“...anything she does or produces is regarded as a profound artistic statement.”

- I am with Spine on this one, ASU. I don’t honestly think that is actually the case. Whatever she does is a commercial commodity, and, I think, people are shrewd enough to realise that. It’s the same with Creationism, no one really believes that crap, they just pretend they do for their own political purposes.

And thank you, Spine, for the courtesy. I shall come and visit you...


Selena Dreamy said...

“Now I wonder, will someone in 400 years be asking people to sip into their ...pockets to save her bed?”

...and that, essentially, is the heart of the matter!

"Fandabbie double doozie!"

Gosh, is there copyright on that, Richard, or can I use that too...?

Selena Dreamy said...

“It's all elitist manipulation of markets - taste being dictated by a clique.”

Elementary, Electro-Kevin, elementary - the market is actually being groomed (!!!), so far as that is concerned...

Richard Havers said...

"Fandabbie double doozie!"

Gosh, is there copyright on that, Richard, or can I use that too...?

Dreamy of course you can, but be careful not to be as dim as me and spell dozy correctly! It is of course originally credited to these twin pillars, or is that peaks, of Scottish light entertainment - The Crankies.

Bob said...

I wouldn't mind being a Jackass like Mr. Hirst.

Reminds me of the saying in Holland: Making art is no big deal, but knowing how to sell it is.

EmmaK said...

Surely what he's doing is admirable, selling his stuff direct to the public without giving a dealer a cut for essentially doing nothing.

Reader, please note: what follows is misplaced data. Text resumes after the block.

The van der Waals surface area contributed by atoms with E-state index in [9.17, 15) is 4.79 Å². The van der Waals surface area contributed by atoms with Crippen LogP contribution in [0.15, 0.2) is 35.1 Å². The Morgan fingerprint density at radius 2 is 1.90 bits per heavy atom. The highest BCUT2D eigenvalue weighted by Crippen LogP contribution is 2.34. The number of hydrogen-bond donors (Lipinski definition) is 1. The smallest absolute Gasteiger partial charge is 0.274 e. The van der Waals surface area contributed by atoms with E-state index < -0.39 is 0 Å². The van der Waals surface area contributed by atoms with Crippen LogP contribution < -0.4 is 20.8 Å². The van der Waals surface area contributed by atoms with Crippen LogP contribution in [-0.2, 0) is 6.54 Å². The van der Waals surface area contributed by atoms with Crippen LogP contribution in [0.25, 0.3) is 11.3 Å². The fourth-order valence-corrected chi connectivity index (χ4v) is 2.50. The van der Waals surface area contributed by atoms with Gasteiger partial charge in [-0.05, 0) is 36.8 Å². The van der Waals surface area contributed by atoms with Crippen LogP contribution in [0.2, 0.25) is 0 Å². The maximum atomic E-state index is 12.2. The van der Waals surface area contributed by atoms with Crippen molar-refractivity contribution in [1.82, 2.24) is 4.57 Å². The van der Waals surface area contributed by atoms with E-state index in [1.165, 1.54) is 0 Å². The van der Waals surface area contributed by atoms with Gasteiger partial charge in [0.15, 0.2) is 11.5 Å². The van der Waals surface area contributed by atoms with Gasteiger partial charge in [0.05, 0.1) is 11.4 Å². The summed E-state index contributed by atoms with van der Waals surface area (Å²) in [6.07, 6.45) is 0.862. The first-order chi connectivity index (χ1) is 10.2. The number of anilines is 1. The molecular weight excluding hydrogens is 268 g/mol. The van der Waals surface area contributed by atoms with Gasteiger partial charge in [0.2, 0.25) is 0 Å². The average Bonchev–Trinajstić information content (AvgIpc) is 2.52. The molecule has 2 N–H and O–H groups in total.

EmmaK said...

I mean, I'm not saying Hirst's work isn't worthless shit but if someone's prepared to buy it why should a dealer get a cut?

Selena Dreamy said...

Point taken, Enmak - except the dealers will be out for his blood and, what's worse, his prices are going to dive-bomb!

There's a whiff of desperation about this auction - or my name isn't Dreamy...!!

Selena Dreamy said...

Making art is no big deal, but knowing how to sell it is.

Elementary, my dear Bob, elementary. And Saatchi and Hirst are past-masters at that.

I just wonder what the recession will do? Hirst is great in times of plenty, but when the money gets tight, I'd rather sit on a Toulouse Lautrec!

Richard Havers said...

Oh! sorry! Sit on, as in metaphorically. . .

Selena Dreamy said...

Erm... yes, though he would not have been the first gentlemen I’ve become acquainted with while sitting on his face...

(and don’t tell Mrs H. - she might conclude you’re keeping bad company)!

Selena Dreamy said...

The Curious Economics of Contemporary Art

Thank you for that Spine.

I checked it out on Amazon, certainly looks apt and interesting. Unfortunately, there doesn't seem to be a synopsis on it. There's bound to be an entire industry of con, deceit and make-believe!

James Higham said...

Too true, Toulouse.